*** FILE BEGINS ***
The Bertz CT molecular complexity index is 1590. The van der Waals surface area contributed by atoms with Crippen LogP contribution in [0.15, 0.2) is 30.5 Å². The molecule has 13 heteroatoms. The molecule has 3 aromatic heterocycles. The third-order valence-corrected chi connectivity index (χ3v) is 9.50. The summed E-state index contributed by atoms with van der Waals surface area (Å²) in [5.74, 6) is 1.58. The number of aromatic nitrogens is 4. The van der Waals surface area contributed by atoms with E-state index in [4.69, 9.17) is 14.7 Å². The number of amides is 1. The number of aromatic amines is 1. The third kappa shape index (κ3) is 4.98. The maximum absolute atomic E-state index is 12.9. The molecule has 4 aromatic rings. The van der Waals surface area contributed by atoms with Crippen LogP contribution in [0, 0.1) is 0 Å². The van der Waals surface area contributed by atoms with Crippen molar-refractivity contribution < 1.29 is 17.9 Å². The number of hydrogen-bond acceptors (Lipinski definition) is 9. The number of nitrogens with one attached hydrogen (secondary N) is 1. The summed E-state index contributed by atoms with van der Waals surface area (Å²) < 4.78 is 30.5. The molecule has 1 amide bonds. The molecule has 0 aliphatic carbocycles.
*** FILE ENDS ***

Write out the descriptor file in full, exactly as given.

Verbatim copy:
The Bertz CT molecular complexity index is 1590. The van der Waals surface area contributed by atoms with Crippen LogP contribution in [0.15, 0.2) is 30.5 Å². The molecule has 13 heteroatoms. The molecule has 3 aromatic heterocycles. The third-order valence-corrected chi connectivity index (χ3v) is 9.50. The summed E-state index contributed by atoms with van der Waals surface area (Å²) in [5.74, 6) is 1.58. The number of aromatic nitrogens is 4. The van der Waals surface area contributed by atoms with E-state index in [4.69, 9.17) is 14.7 Å². The number of amides is 1. The number of aromatic amines is 1. The third kappa shape index (κ3) is 4.98. The maximum absolute atomic E-state index is 12.9. The molecule has 4 aromatic rings. The van der Waals surface area contributed by atoms with Crippen LogP contribution in [0, 0.1) is 0 Å². The van der Waals surface area contributed by atoms with Crippen molar-refractivity contribution < 1.29 is 17.9 Å². The number of hydrogen-bond acceptors (Lipinski definition) is 9. The number of nitrogens with one attached hydrogen (secondary N) is 1. The summed E-state index contributed by atoms with van der Waals surface area (Å²) < 4.78 is 30.5. The molecule has 1 amide bonds. The molecule has 0 aliphatic carbocycles.